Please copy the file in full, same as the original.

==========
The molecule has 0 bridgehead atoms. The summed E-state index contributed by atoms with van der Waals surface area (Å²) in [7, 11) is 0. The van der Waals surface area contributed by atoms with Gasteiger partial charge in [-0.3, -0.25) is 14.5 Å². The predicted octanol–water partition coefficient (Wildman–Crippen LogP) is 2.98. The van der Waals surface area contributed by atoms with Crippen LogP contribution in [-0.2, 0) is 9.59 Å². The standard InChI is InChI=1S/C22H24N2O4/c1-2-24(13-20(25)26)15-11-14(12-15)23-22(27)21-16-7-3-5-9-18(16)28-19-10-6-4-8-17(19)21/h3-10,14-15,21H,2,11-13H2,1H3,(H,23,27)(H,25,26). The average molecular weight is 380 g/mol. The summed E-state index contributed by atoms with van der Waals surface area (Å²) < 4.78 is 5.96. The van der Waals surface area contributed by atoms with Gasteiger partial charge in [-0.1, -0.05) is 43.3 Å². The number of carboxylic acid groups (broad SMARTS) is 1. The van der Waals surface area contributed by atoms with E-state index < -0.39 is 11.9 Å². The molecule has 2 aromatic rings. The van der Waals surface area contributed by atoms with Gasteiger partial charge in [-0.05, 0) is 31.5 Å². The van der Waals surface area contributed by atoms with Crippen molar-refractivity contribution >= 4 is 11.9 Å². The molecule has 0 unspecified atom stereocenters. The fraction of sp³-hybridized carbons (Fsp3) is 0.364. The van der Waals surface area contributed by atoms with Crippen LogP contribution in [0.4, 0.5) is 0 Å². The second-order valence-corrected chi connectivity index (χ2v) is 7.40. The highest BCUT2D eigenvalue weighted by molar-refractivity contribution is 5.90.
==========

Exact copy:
The molecule has 0 bridgehead atoms. The summed E-state index contributed by atoms with van der Waals surface area (Å²) in [7, 11) is 0. The van der Waals surface area contributed by atoms with Gasteiger partial charge in [-0.3, -0.25) is 14.5 Å². The predicted octanol–water partition coefficient (Wildman–Crippen LogP) is 2.98. The van der Waals surface area contributed by atoms with Crippen LogP contribution in [-0.2, 0) is 9.59 Å². The standard InChI is InChI=1S/C22H24N2O4/c1-2-24(13-20(25)26)15-11-14(12-15)23-22(27)21-16-7-3-5-9-18(16)28-19-10-6-4-8-17(19)21/h3-10,14-15,21H,2,11-13H2,1H3,(H,23,27)(H,25,26). The average molecular weight is 380 g/mol. The summed E-state index contributed by atoms with van der Waals surface area (Å²) < 4.78 is 5.96. The van der Waals surface area contributed by atoms with Gasteiger partial charge in [-0.1, -0.05) is 43.3 Å². The number of carboxylic acid groups (broad SMARTS) is 1. The van der Waals surface area contributed by atoms with E-state index < -0.39 is 11.9 Å². The molecule has 2 aromatic rings. The van der Waals surface area contributed by atoms with Gasteiger partial charge in [-0.05, 0) is 31.5 Å². The van der Waals surface area contributed by atoms with Crippen molar-refractivity contribution >= 4 is 11.9 Å². The molecule has 0 unspecified atom stereocenters. The fraction of sp³-hybridized carbons (Fsp3) is 0.364. The van der Waals surface area contributed by atoms with Crippen LogP contribution in [0.4, 0.5) is 0 Å². The second-order valence-corrected chi connectivity index (χ2v) is 7.40. The highest BCUT2D eigenvalue weighted by molar-refractivity contribution is 5.90.